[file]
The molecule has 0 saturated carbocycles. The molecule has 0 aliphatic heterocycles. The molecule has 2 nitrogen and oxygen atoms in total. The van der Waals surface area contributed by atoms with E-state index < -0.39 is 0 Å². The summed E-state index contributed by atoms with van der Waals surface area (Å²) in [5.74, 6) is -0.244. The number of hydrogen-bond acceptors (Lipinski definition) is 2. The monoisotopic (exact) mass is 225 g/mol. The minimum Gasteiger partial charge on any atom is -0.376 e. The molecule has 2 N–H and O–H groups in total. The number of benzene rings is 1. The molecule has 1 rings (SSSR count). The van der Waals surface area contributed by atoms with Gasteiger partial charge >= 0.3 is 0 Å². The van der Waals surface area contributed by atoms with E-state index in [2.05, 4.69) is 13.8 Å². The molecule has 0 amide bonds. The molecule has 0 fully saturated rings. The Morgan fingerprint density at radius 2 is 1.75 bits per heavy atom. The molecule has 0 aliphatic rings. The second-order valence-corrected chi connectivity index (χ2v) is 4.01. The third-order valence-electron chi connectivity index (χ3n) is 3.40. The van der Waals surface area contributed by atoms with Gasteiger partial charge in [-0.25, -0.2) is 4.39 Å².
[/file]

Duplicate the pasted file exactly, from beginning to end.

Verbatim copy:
The molecule has 0 saturated carbocycles. The molecule has 0 aliphatic heterocycles. The molecule has 2 nitrogen and oxygen atoms in total. The van der Waals surface area contributed by atoms with E-state index < -0.39 is 0 Å². The summed E-state index contributed by atoms with van der Waals surface area (Å²) in [5.74, 6) is -0.244. The number of hydrogen-bond acceptors (Lipinski definition) is 2. The monoisotopic (exact) mass is 225 g/mol. The minimum Gasteiger partial charge on any atom is -0.376 e. The molecule has 2 N–H and O–H groups in total. The number of benzene rings is 1. The molecule has 1 rings (SSSR count). The van der Waals surface area contributed by atoms with Gasteiger partial charge >= 0.3 is 0 Å². The van der Waals surface area contributed by atoms with E-state index in [2.05, 4.69) is 13.8 Å². The molecule has 0 amide bonds. The molecule has 0 fully saturated rings. The Morgan fingerprint density at radius 2 is 1.75 bits per heavy atom. The molecule has 0 aliphatic rings. The second-order valence-corrected chi connectivity index (χ2v) is 4.01. The third-order valence-electron chi connectivity index (χ3n) is 3.40. The van der Waals surface area contributed by atoms with Gasteiger partial charge in [-0.25, -0.2) is 4.39 Å².